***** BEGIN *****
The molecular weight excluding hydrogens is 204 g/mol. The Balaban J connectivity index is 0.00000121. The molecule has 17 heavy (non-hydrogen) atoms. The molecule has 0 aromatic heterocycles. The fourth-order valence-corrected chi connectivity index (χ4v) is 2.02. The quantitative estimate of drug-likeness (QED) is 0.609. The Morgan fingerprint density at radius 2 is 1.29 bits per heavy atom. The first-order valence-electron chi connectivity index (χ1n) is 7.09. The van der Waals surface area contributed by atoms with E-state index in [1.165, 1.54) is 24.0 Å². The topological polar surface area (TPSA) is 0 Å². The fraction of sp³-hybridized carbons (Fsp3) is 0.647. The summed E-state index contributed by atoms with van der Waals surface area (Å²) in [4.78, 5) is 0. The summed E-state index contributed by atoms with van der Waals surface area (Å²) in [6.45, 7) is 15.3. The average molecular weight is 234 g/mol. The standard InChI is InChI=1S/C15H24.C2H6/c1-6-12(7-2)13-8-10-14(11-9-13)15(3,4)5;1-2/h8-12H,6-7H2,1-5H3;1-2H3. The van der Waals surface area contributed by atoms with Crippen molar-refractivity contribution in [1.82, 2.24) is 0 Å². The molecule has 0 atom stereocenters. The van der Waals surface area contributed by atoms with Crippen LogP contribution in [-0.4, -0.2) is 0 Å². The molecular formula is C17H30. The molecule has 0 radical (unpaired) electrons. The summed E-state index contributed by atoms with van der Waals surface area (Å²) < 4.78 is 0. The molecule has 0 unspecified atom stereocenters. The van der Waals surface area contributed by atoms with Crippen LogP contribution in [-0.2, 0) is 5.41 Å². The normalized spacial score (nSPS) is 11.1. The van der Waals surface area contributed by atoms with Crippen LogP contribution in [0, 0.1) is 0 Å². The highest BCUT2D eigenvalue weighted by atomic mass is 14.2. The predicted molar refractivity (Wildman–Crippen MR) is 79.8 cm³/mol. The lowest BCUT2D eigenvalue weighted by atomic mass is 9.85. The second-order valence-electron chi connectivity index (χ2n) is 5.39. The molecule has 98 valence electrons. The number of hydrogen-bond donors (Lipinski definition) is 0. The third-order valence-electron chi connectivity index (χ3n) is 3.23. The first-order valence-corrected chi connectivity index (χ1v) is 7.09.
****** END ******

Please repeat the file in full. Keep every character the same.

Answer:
The molecular weight excluding hydrogens is 204 g/mol. The Balaban J connectivity index is 0.00000121. The molecule has 17 heavy (non-hydrogen) atoms. The molecule has 0 aromatic heterocycles. The fourth-order valence-corrected chi connectivity index (χ4v) is 2.02. The quantitative estimate of drug-likeness (QED) is 0.609. The Morgan fingerprint density at radius 2 is 1.29 bits per heavy atom. The first-order valence-electron chi connectivity index (χ1n) is 7.09. The van der Waals surface area contributed by atoms with E-state index in [1.165, 1.54) is 24.0 Å². The topological polar surface area (TPSA) is 0 Å². The fraction of sp³-hybridized carbons (Fsp3) is 0.647. The summed E-state index contributed by atoms with van der Waals surface area (Å²) in [4.78, 5) is 0. The summed E-state index contributed by atoms with van der Waals surface area (Å²) in [6.45, 7) is 15.3. The average molecular weight is 234 g/mol. The standard InChI is InChI=1S/C15H24.C2H6/c1-6-12(7-2)13-8-10-14(11-9-13)15(3,4)5;1-2/h8-12H,6-7H2,1-5H3;1-2H3. The van der Waals surface area contributed by atoms with Crippen molar-refractivity contribution in [1.82, 2.24) is 0 Å². The molecule has 0 atom stereocenters. The van der Waals surface area contributed by atoms with Crippen LogP contribution in [-0.4, -0.2) is 0 Å². The molecular formula is C17H30. The molecule has 0 radical (unpaired) electrons. The summed E-state index contributed by atoms with van der Waals surface area (Å²) < 4.78 is 0. The molecule has 0 unspecified atom stereocenters. The van der Waals surface area contributed by atoms with Crippen LogP contribution in [-0.2, 0) is 5.41 Å². The normalized spacial score (nSPS) is 11.1. The van der Waals surface area contributed by atoms with Crippen LogP contribution in [0, 0.1) is 0 Å². The highest BCUT2D eigenvalue weighted by atomic mass is 14.2. The predicted molar refractivity (Wildman–Crippen MR) is 79.8 cm³/mol. The lowest BCUT2D eigenvalue weighted by atomic mass is 9.85. The second-order valence-electron chi connectivity index (χ2n) is 5.39. The molecule has 98 valence electrons. The number of hydrogen-bond donors (Lipinski definition) is 0. The third-order valence-electron chi connectivity index (χ3n) is 3.23. The first-order valence-corrected chi connectivity index (χ1v) is 7.09.